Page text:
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Miami Marlins considered hiring Jim Leyland

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Miami considered Jim Leyland but ultimately opted to have Dan Jennings move into the dugout.

Rick Osentoski-USA TODAY Sports

Jim Leyland led the Marlins to a 1997 World Series title and for a moment, the club was confident he would be able to do it again.

Before the Marlins opted to have Dan Jennings move from the front office to the dugout, several internal options were considered. Jeff Conine, Andre Dawson, Tony Perez, and Mike Lowell were all mentioned as candidates to replace Mike Redmond, and according to Barry Jackson of The Miami Herald, the Marlins were open to re-hiring Leyland.

After Redmond was dismissed, Leyland and a handful of other external candidates were considered. But President of Baseball Operations Michael Hill told Jackson none of those candidates were favorites to land the job.

"Jim Leyland, Dusty Baker, Ron Washington, Ron Gardenhire -- all those guys were thought of but none of them were strongly considered," Marlins president/baseball operations Michael Hill told me.

"We were in season and wanted someone who was intimate with our roster and had a relationship with our players. We didn't feel anyone coming from the outside had those attributes. With in-season change, that was very important."

All of the managers Hill mentioned have a significant amount of notable baseball experience, which is notable because of Jennings' brief managerial resume. Jennings may be a placeholder until the Marlins are able to take the time to find a long-term clubhouse leader, however that may not come until the end of the season. Baker, Washington, and Gardenhire may not be as familiar with the organization, but Leyland's experience and success could have given him an advantage.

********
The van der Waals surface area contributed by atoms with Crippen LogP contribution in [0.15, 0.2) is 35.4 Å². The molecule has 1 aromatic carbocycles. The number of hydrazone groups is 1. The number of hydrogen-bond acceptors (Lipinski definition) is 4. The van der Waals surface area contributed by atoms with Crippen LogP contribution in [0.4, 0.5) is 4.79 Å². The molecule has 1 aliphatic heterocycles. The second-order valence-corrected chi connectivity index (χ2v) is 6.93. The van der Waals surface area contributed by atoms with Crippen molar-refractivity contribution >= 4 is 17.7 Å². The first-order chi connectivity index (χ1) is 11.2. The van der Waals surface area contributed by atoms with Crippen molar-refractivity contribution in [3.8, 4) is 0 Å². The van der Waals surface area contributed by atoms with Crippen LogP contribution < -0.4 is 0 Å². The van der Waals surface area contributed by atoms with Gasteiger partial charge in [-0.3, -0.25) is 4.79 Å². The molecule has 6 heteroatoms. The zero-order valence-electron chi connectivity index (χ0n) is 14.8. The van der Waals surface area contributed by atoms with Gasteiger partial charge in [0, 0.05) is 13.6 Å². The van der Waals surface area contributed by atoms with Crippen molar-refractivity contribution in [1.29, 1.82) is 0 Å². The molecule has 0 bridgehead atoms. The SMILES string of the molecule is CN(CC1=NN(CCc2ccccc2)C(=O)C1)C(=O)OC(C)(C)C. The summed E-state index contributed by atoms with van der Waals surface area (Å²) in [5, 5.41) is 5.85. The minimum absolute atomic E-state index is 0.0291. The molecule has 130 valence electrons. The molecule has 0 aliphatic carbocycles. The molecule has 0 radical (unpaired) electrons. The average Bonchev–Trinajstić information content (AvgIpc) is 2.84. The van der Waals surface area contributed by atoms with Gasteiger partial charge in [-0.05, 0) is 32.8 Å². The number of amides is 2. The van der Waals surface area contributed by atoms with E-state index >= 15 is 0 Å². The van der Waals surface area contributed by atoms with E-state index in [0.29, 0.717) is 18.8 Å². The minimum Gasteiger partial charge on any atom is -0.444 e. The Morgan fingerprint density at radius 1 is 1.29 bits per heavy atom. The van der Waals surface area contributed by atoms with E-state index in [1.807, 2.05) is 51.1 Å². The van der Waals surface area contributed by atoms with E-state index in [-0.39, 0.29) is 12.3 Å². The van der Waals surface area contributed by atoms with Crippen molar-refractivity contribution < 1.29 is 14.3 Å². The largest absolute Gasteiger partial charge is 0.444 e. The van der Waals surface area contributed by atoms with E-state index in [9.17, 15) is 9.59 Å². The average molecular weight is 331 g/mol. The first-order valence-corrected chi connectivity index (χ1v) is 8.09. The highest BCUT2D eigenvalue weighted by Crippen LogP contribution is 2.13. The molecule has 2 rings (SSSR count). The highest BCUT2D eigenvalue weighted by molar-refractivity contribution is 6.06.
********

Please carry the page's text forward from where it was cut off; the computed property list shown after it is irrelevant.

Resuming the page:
Although some feel his days as a major league manager are all but over, Leyland has not formally announced his retirement. After managing Miguel Cabrera in Detroit, he has the ability to create a consistent lineup around a power bat. Leyland was known for sometimes sticking with struggling players longer than other managers would, but such behavior could result in distinct respect from players. If the Marlins lacked "fire," as Giancarlo Stanton explained in April, perhaps Leyland's style would have resulted in hope and confidence.

More often than not, catchers have an advantage because of their experience calling games. Leyland has catching experience and ranks 14th all-time in games managed and 15th all-time in wins. He finished first or second in his division 11 times and has a notable amount of playoff experience, which some of the Marlins' previous managers have lacked.

Despite the fact he was not mentioned as a candidate, Bobby Valentine may have also been considered. The organization has been linked to him in the past although he may not have the desire to return to the dugout.

Jennings could finish the season as the Marlins' manager but the club could explore other options moving forward. Leyland may be among them considering he guided them to a title and has experience managing young teams.